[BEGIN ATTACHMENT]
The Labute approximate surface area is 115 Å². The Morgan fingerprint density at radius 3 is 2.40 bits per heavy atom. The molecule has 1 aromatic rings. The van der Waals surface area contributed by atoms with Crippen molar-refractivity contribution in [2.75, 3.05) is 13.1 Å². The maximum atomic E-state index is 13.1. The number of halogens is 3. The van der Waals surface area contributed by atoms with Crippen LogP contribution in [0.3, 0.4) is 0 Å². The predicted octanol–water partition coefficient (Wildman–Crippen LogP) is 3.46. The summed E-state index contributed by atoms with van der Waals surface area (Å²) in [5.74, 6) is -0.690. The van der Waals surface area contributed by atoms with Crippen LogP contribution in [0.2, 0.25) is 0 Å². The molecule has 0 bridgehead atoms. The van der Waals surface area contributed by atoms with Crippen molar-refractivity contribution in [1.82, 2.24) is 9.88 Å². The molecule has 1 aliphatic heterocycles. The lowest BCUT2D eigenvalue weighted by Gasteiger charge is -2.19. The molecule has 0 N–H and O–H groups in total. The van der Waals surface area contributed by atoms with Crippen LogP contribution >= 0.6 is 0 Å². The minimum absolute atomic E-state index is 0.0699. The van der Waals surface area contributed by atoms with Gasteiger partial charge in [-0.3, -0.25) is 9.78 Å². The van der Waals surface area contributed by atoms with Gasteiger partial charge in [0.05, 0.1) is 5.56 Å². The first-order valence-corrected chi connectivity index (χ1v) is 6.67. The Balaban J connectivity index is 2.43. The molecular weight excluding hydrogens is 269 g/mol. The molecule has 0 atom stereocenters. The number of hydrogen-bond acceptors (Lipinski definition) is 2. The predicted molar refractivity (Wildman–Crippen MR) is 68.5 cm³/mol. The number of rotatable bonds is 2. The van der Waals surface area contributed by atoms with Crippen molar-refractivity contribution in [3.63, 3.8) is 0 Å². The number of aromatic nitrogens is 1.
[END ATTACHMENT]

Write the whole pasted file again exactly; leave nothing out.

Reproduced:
The Labute approximate surface area is 115 Å². The Morgan fingerprint density at radius 3 is 2.40 bits per heavy atom. The molecule has 1 aromatic rings. The van der Waals surface area contributed by atoms with Crippen molar-refractivity contribution in [2.75, 3.05) is 13.1 Å². The maximum atomic E-state index is 13.1. The number of halogens is 3. The van der Waals surface area contributed by atoms with Crippen LogP contribution in [0.3, 0.4) is 0 Å². The predicted octanol–water partition coefficient (Wildman–Crippen LogP) is 3.46. The summed E-state index contributed by atoms with van der Waals surface area (Å²) in [5.74, 6) is -0.690. The van der Waals surface area contributed by atoms with Crippen LogP contribution in [0.2, 0.25) is 0 Å². The molecule has 0 bridgehead atoms. The van der Waals surface area contributed by atoms with Crippen molar-refractivity contribution in [1.82, 2.24) is 9.88 Å². The molecule has 1 aliphatic heterocycles. The lowest BCUT2D eigenvalue weighted by Gasteiger charge is -2.19. The molecule has 0 N–H and O–H groups in total. The van der Waals surface area contributed by atoms with Crippen LogP contribution >= 0.6 is 0 Å². The minimum absolute atomic E-state index is 0.0699. The van der Waals surface area contributed by atoms with Gasteiger partial charge in [-0.3, -0.25) is 9.78 Å². The van der Waals surface area contributed by atoms with Gasteiger partial charge in [0.05, 0.1) is 5.56 Å². The first-order valence-corrected chi connectivity index (χ1v) is 6.67. The Balaban J connectivity index is 2.43. The molecular weight excluding hydrogens is 269 g/mol. The molecule has 0 atom stereocenters. The number of hydrogen-bond acceptors (Lipinski definition) is 2. The predicted molar refractivity (Wildman–Crippen MR) is 68.5 cm³/mol. The number of rotatable bonds is 2. The van der Waals surface area contributed by atoms with Crippen molar-refractivity contribution in [3.63, 3.8) is 0 Å². The number of aromatic nitrogens is 1.